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Topic: Getting materials into their hands
Message: Posted by: Starrpower (Apr 16, 2011 03:13PM)
Many discussions have been posted regarding getting promotional materials into people's hands at shows. I'd like to revisit this from a slightly different perspective, that being the [i]method[/i] rather than the content.

This week I had a show in which I performed in the middle of the evening's events. I had some promotional items available. However, by the time they had the activities that followed me, then the cake and ice cream, my materials were overshadowed and forgotten. A few people came by and picked something up, but not nearly as many as when the excitement of the show and the invitation to pick up materials is fresh in their mind.

Any hints on techniques?
Message: Posted by: MichaelCGM (Apr 16, 2011 03:32PM)
[quote]
On 2011-04-16 16:13, Starrpower wrote: Any hints on techniques? [/quote]
First, make sure that your client schedules the events to allow a brief browsing time immediately after your show, and explain why. You should include that in your contract. Find an inexpensive give-away trick that is simple for any age (two-card-monte, etc.) I buy TCM in bulk for about a dime each. Include your give-away in your materials and let them know, during your show, that there is a free trick available after the show. It won't win everyone's heart, but it will improve your odds.
Message: Posted by: Al Angello (Apr 16, 2011 04:56PM)
Starr
If you are being paid lots of money to make this big event a success why do you feel that it is cool to ambush the show with an unsolicited commercial?
Message: Posted by: Al Angello (Apr 16, 2011 05:48PM)
You would not get a tip from me if you brought my party to a screeching hault with an INFOMERTIAL.
Message: Posted by: Starrpower (Apr 16, 2011 06:52PM)
[quote]
On 2011-04-16 17:56, Al Angello wrote:
Starr
If you are being paid lots of money to make this big event a success why do you feel that it is cool to ambush the show with an unsolicited commercial?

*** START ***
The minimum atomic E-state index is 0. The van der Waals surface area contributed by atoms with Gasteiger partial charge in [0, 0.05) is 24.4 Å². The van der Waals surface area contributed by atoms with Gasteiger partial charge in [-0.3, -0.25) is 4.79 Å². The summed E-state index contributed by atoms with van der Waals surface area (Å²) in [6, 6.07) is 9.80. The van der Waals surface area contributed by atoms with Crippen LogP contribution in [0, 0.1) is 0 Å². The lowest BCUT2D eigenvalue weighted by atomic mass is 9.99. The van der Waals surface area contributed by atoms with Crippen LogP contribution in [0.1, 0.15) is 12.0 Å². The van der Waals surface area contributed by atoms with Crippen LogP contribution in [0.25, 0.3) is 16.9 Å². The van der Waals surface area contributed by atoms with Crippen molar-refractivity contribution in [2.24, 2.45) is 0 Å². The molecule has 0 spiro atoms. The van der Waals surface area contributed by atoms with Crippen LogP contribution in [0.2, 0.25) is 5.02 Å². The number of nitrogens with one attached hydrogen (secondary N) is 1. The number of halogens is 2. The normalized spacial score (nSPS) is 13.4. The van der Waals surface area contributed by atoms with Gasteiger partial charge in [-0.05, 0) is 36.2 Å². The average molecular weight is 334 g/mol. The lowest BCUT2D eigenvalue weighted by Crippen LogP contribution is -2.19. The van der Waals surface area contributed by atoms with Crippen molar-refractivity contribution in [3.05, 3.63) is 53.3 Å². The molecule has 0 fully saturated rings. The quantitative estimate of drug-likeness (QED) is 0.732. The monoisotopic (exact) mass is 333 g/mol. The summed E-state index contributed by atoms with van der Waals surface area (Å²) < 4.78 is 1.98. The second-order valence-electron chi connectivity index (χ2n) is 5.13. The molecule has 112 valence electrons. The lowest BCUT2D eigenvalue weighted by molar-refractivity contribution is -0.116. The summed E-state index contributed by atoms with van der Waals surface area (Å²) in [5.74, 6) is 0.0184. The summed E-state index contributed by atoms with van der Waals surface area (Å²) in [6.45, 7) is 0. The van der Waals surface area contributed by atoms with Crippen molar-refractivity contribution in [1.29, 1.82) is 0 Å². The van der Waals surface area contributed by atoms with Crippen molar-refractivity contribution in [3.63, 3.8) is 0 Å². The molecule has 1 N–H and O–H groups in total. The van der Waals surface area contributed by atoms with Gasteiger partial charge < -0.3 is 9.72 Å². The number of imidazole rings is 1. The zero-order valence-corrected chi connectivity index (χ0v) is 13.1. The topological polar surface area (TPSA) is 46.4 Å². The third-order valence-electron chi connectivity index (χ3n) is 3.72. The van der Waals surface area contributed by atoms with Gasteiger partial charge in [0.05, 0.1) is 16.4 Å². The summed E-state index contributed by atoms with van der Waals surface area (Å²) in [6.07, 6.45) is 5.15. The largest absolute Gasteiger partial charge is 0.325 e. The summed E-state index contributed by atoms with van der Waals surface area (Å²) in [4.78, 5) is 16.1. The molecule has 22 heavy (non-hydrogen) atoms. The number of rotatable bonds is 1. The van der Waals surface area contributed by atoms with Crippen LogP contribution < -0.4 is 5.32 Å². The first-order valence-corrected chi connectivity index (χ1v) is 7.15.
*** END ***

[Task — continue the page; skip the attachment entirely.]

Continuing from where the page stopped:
[/quote]

Al, my good man ... please go back an re-read my post. I never said I did that. I only said that I had materials available. And often when a show ends, people come up to chat, visit (or, in your case, "mob") and take promotional material.

Are you suggesting you never have a business card, or some other piece of advertising, at your shows? Or even something to sell? Almost every professional act I have ever seen live has done it, from Sinatra to Copperfield to The Beach Boys. I don't see why it's wrong.
Message: Posted by: Al Angello (Apr 16, 2011 08:36PM)
Starrpower
Maybe I've been reading too much at the "tricky business" forum where it's buy, buy, buy, sell, sell, sell all of the time.
Message: Posted by: Donald Dunphy (Apr 16, 2011 08:53PM)
Starrpower -

I offer a giveaway to the kids, which is a magic-themed activity page. Because I give away a few during the show (and tell the kids about it), it creates some interest.

Sometimes, kids aren't able to come up right away after the show to get one. When that happens, I just roll with things and accept that only a few kids will approach me for one later on.

Another approach I've taken is a low-key distribution. Sometimes at a Christmas party, Santa is on right after me, and the kids are waiting to visit him. At that time, I'll discreetly move among the kids and offer them an activity page. Keep in mind, that Santa is calling up the kids one at a time, and not doing a show for an audience. I would handle things differently if it the audience of another performer.

- Donald
Message: Posted by: dearwiseone (Apr 16, 2011 08:56PM)
Starrpower,